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FishNDip
07/06/2017, 06:25 PM
So I'm wondering if tempature swings in Southern California are going to affect my tank in a negative way. I've heard the ideal temp you want your tank at is 76-78 or 78-80 degrees Fahrenheit. My tank stays around 80 or 82 during the day and sometimes goes to 84. This temp I hope is fine for long term? :confused:

mcgyvr
07/06/2017, 06:31 PM
Those temps should not be an issue at all..
http://web.archive.org/web/20030218193420/www.animalnetwork.com/fish2/aqfm/1997/nov/features/1/default.asp

sdbc
07/06/2017, 06:49 PM
Yeah, we're in for a hot one in the next few days. I have a hydnophora that bleaches every time the tank temp goes over 81 (I try to keep it at 79). That's the only coral I've had that reacts that way. A fan blowing at or better still over the top of the tank will drop the temp a couple of degrees if you are worried about it.

phillipw
07/06/2017, 07:07 PM
I second the fan. It is a cheap way to lower the temp, just be prepared for a little more evaporation..

FishNDip
07/06/2017, 08:10 PM
I second the fan. It is a cheap way to lower the temp, just be prepared for a little more evaporation..

Thanks for the article.

Forgot to mention it's summer time in Cali and it's probably going to get in the 90's while I'm on vaca this month. I assume water in the wild gets to 90 sometimes? So changes like that shouldn't be to much I hope.

Ron Reefman
07/07/2017, 03:08 AM
I snorkel a lot of shallow flats (2' to 6') areas in the Florida Keys and there are some areas that are covered with coral (a very few that tolerate the heat). In August the water temp (in the shallows) can get to 90F at slack tide. But the places where the corals grow best are place with quite strong tidal currents which do bring in cooler water. Out on the deeper water reefs (10' to 40') it's maybe 2 to 4 degrees cooler and more stable even with tides.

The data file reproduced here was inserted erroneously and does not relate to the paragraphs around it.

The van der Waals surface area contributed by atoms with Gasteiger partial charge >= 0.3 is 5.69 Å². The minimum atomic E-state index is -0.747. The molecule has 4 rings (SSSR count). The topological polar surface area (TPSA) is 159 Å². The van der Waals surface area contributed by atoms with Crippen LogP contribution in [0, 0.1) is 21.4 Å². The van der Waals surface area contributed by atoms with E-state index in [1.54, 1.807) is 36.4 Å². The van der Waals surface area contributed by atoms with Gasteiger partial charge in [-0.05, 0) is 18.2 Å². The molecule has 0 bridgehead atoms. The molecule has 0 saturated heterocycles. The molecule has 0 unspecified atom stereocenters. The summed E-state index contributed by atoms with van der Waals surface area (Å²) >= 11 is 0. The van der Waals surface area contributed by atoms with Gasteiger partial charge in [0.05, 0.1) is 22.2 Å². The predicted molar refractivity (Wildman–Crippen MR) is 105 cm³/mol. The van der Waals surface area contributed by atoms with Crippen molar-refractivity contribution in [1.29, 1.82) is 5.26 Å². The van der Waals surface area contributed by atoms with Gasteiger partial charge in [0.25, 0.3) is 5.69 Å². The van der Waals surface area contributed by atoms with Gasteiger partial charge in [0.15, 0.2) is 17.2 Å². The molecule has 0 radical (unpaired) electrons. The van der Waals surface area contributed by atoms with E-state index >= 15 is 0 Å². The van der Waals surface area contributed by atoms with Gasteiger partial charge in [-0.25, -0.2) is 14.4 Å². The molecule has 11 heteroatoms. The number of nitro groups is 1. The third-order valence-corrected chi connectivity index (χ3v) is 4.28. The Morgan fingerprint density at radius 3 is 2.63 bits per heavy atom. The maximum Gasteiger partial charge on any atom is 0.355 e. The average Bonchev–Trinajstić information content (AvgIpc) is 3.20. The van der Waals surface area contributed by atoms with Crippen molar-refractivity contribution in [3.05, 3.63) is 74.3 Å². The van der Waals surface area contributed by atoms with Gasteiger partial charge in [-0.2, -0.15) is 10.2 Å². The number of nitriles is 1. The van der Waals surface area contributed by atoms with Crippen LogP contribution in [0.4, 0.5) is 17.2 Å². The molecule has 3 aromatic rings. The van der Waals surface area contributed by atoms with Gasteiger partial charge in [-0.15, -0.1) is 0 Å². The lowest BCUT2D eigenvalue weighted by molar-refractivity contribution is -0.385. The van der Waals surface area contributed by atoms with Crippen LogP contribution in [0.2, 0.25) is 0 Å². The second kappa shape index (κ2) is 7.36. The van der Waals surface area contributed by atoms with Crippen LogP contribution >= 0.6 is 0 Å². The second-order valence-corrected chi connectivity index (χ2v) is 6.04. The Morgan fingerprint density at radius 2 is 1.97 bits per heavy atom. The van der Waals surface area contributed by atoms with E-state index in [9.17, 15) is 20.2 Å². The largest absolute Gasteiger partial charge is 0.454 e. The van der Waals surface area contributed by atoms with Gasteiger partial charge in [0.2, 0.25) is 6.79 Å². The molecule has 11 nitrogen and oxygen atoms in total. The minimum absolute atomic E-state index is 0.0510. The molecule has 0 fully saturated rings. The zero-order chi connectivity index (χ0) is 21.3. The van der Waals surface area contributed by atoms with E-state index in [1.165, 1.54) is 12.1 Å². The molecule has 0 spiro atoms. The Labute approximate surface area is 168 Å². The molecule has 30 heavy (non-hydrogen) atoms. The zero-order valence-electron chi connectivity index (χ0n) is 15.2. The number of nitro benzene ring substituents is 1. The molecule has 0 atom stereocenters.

jeffmerrill
07/13/2017, 07:36 PM
I agre with the fan recommendation, living in a hatter climate, it really helps.

thegrun
07/13/2017, 08:21 PM
I let my tank drop to a low of 76 during the winter and use fans to keep the upper temperature at a high of 82 during the summer. Two summers ago we took a trip to Sequoia and I set the AC at 82, but my wife not realizing I wanted the AC left on turned it off. It was a hot week (105) in Garden Grove while we were gone and since there was no internet access in Sequoia, I had no way to check in on my Apex controller to see how the tank was doing. When we got home the inside the house temperature was 92, but with just fans blowing across the water surface the tank was only 82 degrees. I checked my Apex log and 82 was as warm as the tank ever got.

KingOfAll_Tyrants
07/15/2017, 10:33 AM
I snorkel a lot of shallow flats (2' to 6') areas in the Florida Keys and there are some areas that are covered with coral (a very few that tolerate the heat). In August the water temp (in the shallows) can get to 90F at slack tide. But the places where the corals grow best are place with quite strong tidal currents which do bring in cooler water. Out on the deeper water reefs (10' to 40') it's maybe 2 to 4 degrees cooler and more stable even with tides.

+1 to Ron. I spent the last two week evenings/weekends snorkeling shallow parts of the Hawaiian islands. It's very hard to find coral (save for some small colonies of hardy corals, e.g. porites lobata which is not sold commercially bc it's not to pretty) in the shallow sections. It's also common to find dead/half dead corals in the 10-20' zone, presumably bc those species couldn't take the warmer/more polluted/whatever water. Most interesting was to see half bleached 3 foot Montipora plates in sunny spots of a tide pool, and massive 4-6 foot plates in somewhat deeper, more shaded spots maybe 40 feet away.

Bottom line: I'd try to keep my temperature constant, and try hard to avoid temperatures over 80F.